Turkey’s ruling party the AKP (Justice and Development Party) is continuing in its policy of intimidating those who dissent. It is estimated that some 6,000 people are in Turkish prisons because they do not share the views of the AKP. By the end of March this year this included 100 journalists and artists, 40 trade unionists, 600 students and academics and 1,000s of activists from the Kurdish community. Many languish in prison for month after month without being brought to trial.
Many of the individuals involved are wrongly being charged under anti-terrorist legislation, constituting serious crimes and possible hefty sentences. A case in point being on the 28 October last year 25 members of Egitim Sen, a teaching union affiliated to the Turkish confederation KESK, were sentenced to six years’ and five months’ imprisonment by the Izmir Criminal Court.
The “evidence” against them included possession of books that can be found in any bookstore in Turkey, and the holding of union meetings. Owing to the lack of evidence, it had appeared that the defendants were going to be acquitted, until two of the judges were summarily removed from the trial just before the final hearing. Even the Chief Justice was in favour of an acquittal.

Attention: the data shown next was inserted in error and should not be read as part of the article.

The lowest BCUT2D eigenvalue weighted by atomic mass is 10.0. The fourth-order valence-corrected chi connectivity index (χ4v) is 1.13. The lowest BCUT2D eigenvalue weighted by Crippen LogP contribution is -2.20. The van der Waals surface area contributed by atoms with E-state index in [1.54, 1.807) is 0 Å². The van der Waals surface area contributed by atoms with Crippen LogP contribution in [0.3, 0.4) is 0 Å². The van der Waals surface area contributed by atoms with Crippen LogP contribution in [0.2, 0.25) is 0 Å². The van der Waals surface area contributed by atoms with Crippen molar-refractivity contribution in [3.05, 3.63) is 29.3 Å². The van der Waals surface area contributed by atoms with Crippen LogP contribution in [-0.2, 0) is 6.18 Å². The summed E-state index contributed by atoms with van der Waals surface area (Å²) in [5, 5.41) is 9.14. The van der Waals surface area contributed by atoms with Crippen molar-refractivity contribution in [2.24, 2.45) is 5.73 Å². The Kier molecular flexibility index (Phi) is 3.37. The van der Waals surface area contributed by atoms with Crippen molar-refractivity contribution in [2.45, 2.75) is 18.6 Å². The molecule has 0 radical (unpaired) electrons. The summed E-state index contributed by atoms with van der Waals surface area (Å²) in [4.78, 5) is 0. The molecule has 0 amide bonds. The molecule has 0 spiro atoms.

Since then we have seen further attacks on trade unionists. In February 15 women activists and leaders of KESK affiliated unions were arrested. Then on 25 June, in early morning raids in some 20 Turkish cities, 71 trade unionists from KESK affiliated unions and KESK were dragged from their homes and offices under the pretext of action against an illegal terrorist organisation. Amongst their number are many trade union leaders including the General Secretary of KESK Lami Özgen and member of the ETUC executive committee.
The TUC has long supported successive British governments who have argued that the EU would benefit from Turkish membership but this must be based on a Turkey which respects human rights including those of workers. It is not good enough for the Turkish government to say they have ratified ILO Convention 87 on Freedom of Association and indeed Turkish unions are free to organise. In reality Turkish trade unionists are frequently brutally treated by forces of the Turkish state whilst peacefully protesting or subject to the nightmare of being arrested under the anti-terrorist laws.
The TUC calls on the Turkish government to stop its repression of those who seek a truly democratic and pluralistic society; a society which embraces difference and promotes equality for all. They can give a positive statement of intent by freeing the imprisoned trade unionists and all those who peacefully seek to differ with the AKP.